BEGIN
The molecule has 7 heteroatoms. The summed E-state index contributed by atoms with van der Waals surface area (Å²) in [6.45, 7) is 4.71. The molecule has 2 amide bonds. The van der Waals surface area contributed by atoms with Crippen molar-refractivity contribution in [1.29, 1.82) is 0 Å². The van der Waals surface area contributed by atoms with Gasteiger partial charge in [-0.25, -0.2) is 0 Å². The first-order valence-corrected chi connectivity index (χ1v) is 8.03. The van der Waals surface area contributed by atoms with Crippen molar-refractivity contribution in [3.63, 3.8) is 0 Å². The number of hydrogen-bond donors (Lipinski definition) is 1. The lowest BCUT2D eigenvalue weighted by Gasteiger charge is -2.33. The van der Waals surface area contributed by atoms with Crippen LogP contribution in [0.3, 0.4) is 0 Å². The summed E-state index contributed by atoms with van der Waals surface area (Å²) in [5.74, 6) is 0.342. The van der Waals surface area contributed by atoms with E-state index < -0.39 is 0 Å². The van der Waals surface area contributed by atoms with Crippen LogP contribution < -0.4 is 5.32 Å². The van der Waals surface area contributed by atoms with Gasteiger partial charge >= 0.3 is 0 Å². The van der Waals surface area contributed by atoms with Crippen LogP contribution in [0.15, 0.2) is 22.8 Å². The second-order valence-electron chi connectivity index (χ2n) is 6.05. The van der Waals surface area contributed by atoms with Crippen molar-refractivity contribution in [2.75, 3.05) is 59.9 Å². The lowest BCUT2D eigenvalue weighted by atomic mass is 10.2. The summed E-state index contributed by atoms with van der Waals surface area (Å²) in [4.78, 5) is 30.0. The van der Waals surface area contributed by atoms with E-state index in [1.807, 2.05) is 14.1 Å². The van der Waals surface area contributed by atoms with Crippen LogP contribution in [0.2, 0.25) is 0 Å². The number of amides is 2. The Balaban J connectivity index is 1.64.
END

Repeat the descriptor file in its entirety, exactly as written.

The molecule has 7 heteroatoms. The summed E-state index contributed by atoms with van der Waals surface area (Å²) in [6.45, 7) is 4.71. The molecule has 2 amide bonds. The van der Waals surface area contributed by atoms with Crippen molar-refractivity contribution in [1.29, 1.82) is 0 Å². The van der Waals surface area contributed by atoms with Gasteiger partial charge in [-0.25, -0.2) is 0 Å². The first-order valence-corrected chi connectivity index (χ1v) is 8.03. The van der Waals surface area contributed by atoms with Crippen molar-refractivity contribution in [3.63, 3.8) is 0 Å². The number of hydrogen-bond donors (Lipinski definition) is 1. The lowest BCUT2D eigenvalue weighted by Gasteiger charge is -2.33. The van der Waals surface area contributed by atoms with Crippen LogP contribution in [0.3, 0.4) is 0 Å². The summed E-state index contributed by atoms with van der Waals surface area (Å²) in [5.74, 6) is 0.342. The van der Waals surface area contributed by atoms with E-state index < -0.39 is 0 Å². The van der Waals surface area contributed by atoms with Crippen LogP contribution < -0.4 is 5.32 Å². The van der Waals surface area contributed by atoms with Gasteiger partial charge >= 0.3 is 0 Å². The van der Waals surface area contributed by atoms with Crippen LogP contribution in [0.15, 0.2) is 22.8 Å². The second-order valence-electron chi connectivity index (χ2n) is 6.05. The van der Waals surface area contributed by atoms with Crippen molar-refractivity contribution in [2.75, 3.05) is 59.9 Å². The lowest BCUT2D eigenvalue weighted by atomic mass is 10.2. The summed E-state index contributed by atoms with van der Waals surface area (Å²) in [4.78, 5) is 30.0. The van der Waals surface area contributed by atoms with E-state index in [1.807, 2.05) is 14.1 Å². The van der Waals surface area contributed by atoms with Crippen LogP contribution in [0.2, 0.25) is 0 Å². The number of amides is 2. The Balaban J connectivity index is 1.64.